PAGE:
Final Jeopardy! category: SCIENCE (24-03-1997)
Final Jeopardy! clue: Not long after its development, Robert Boyle renamed the Torricellian Tube this
The gist: And thus, most people probably haven’t heard of him. Evangelista Torricelli was an Italian Renaissance scientist and inventor who is credited with creating the world’s first barometer in 1643 (although the idea had been floating around Europe for a few years, including in the mind of Rene Descartes). The problem of the siphon had been puzzling thinkers since before Aristotle, and Galileo had recently proposed that a siphon worked by the force of a vacuum at one end pulling water forward. Torricelli, however, had a novel and radical interpretation of the mechanism. He suggested that atmospheric pressure – which most scientists at the time didn’t even think existed – was exerting pressure on the water in the container from which the siphon drew, thus pushing the water up through the siphon and out the other end. Turns out, he was right (or mostly right – there are other factors at work in siphons as well). With this insight, he was able to conceive of a method of measuring pressure by setting up a tube suspended with one end in a container of liquid, and observing how the height to which the liquid flowed up the tube changed over time – the very first, and simplest, barometer.
The clue: Assuming you, like me, haven’t heard of a Torricellian Tube (since that would be a giveaway anyway), the big hint in this clue is the mention of Robert Boyle, the Irish scientist whose name is best known from Boyle’s Law that relates rising temperature and rising volume, and therefore pressure, in gases. Associating Boyle with gaseous pressure, and knowing a bit about how barometers work, is the way to get to the correct response for this one, although it seems like a pretty tough one (even for 1997, when they tended to be harder).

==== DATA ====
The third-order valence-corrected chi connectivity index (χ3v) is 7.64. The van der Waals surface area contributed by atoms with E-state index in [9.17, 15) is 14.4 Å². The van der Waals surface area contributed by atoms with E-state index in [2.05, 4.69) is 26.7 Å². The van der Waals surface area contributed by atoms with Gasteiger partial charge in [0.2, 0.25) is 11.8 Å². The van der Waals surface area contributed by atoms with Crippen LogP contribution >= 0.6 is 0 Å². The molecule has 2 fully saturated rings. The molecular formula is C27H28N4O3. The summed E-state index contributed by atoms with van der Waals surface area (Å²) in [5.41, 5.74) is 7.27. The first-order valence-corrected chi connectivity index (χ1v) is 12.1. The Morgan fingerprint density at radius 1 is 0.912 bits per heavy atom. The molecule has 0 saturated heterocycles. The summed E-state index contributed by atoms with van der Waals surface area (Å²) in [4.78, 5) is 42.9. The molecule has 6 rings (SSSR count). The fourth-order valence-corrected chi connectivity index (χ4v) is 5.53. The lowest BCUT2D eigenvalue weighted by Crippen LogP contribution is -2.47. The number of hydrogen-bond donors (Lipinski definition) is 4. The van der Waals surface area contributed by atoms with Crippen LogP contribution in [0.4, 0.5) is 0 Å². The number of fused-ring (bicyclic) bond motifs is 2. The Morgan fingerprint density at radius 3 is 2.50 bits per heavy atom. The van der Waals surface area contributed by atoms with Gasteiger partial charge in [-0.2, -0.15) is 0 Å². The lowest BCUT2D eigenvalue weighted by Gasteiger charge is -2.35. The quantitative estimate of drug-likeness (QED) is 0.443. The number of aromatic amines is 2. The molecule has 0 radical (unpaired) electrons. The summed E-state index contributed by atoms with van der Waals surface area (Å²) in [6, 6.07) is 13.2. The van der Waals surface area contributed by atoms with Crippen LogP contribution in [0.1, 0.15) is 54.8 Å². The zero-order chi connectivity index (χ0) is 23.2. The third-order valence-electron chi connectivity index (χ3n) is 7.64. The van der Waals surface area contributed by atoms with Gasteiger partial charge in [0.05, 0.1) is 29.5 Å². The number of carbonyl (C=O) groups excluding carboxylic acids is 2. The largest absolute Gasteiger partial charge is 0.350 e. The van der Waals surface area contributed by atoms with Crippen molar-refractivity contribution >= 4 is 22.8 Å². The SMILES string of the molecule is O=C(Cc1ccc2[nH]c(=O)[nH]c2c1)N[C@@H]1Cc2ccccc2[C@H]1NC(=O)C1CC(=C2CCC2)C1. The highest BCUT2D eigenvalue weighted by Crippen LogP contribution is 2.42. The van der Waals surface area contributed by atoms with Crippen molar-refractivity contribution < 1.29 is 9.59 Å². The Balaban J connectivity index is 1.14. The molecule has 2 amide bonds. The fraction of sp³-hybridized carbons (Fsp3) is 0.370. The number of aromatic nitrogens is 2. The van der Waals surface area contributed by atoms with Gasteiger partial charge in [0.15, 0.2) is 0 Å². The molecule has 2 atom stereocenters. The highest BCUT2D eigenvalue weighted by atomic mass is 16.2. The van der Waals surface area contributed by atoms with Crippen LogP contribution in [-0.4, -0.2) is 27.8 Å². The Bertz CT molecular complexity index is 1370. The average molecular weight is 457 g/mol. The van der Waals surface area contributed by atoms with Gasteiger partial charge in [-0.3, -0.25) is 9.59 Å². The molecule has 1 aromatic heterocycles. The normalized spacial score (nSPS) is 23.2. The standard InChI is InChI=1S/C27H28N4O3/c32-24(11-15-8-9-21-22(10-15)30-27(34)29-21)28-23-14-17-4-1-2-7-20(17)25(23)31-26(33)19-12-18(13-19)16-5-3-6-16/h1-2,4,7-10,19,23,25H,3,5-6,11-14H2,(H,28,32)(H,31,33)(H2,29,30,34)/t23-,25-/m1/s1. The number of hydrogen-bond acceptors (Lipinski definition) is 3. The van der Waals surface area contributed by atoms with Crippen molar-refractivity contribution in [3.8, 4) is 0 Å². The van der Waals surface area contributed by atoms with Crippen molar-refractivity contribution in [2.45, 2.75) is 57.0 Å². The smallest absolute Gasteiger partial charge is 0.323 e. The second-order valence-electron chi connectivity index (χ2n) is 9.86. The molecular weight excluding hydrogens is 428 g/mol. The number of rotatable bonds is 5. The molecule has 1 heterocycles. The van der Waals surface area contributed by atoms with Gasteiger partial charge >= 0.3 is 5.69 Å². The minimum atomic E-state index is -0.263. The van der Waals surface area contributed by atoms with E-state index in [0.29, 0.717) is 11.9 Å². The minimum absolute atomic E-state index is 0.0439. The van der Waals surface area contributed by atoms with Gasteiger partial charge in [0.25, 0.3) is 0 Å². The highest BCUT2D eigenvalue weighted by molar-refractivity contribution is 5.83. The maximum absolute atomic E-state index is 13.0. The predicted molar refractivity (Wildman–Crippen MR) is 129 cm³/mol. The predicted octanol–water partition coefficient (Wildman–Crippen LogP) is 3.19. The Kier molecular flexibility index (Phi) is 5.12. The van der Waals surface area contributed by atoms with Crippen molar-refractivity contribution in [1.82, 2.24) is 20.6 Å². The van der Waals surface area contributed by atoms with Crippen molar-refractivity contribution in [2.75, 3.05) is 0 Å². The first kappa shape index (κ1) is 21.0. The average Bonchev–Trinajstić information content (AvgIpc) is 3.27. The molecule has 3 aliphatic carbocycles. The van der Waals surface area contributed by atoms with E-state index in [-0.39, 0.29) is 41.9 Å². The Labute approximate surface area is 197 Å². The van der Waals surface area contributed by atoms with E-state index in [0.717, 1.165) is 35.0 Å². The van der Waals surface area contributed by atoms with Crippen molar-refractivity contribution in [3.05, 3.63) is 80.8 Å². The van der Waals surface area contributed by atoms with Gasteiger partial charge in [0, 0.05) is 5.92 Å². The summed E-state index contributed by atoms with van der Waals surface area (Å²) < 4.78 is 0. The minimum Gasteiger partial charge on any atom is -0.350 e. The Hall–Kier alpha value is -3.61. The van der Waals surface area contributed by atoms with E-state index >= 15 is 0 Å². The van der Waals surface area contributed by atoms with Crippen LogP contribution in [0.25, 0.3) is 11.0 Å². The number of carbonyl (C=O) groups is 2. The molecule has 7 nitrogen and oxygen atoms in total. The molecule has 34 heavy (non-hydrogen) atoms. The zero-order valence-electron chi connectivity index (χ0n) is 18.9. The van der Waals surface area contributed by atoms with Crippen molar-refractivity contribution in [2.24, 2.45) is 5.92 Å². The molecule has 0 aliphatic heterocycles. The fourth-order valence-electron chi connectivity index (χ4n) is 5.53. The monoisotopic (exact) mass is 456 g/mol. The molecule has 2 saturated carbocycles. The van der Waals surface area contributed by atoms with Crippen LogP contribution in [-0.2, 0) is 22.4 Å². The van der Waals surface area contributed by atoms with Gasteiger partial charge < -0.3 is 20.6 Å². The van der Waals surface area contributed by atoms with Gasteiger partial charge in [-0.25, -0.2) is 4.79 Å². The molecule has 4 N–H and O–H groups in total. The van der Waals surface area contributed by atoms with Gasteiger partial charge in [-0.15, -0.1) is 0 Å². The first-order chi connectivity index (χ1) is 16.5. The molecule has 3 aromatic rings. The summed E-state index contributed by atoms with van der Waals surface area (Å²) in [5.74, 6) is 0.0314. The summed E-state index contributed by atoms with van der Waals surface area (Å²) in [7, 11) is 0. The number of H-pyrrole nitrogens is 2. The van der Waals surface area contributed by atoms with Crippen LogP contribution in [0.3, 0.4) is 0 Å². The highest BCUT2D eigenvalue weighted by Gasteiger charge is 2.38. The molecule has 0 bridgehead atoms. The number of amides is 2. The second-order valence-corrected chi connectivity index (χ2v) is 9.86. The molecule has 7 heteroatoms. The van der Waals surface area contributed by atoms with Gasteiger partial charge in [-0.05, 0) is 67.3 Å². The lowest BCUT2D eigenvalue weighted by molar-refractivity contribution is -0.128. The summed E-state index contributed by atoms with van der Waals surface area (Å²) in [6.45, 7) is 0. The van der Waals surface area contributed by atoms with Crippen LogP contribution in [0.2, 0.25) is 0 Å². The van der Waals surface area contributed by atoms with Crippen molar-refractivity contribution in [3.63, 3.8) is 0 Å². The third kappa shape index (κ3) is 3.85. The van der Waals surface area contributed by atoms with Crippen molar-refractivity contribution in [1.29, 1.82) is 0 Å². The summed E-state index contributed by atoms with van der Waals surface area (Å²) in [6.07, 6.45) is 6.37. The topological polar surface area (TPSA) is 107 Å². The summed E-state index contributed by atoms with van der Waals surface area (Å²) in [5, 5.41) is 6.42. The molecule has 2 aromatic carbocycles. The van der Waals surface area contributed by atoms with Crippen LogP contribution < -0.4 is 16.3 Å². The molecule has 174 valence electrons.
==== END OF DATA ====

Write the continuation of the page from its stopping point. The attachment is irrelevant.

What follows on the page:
In Jeopardy!: Your handy barometer is in 21 regular clues plus this FJ! clue in the J!Archive. Surprisingly, only seven of them mention “pressure” as well, and there are no clues that boil down to “what does a barometer measure”? Torricelli gets six clues to his name, which is certainly more than I expected, but maybe I’m not giving him enough credit. Mercury, the liquid used in most Torricelli-type barometers, is in eight, and “aneroid,” the term for a barometer that doesn’t use liquid, is in five. Blaise Pascal gets himself two mentions, for his experiment proving that atmospheric pressure reduces as altitude increases.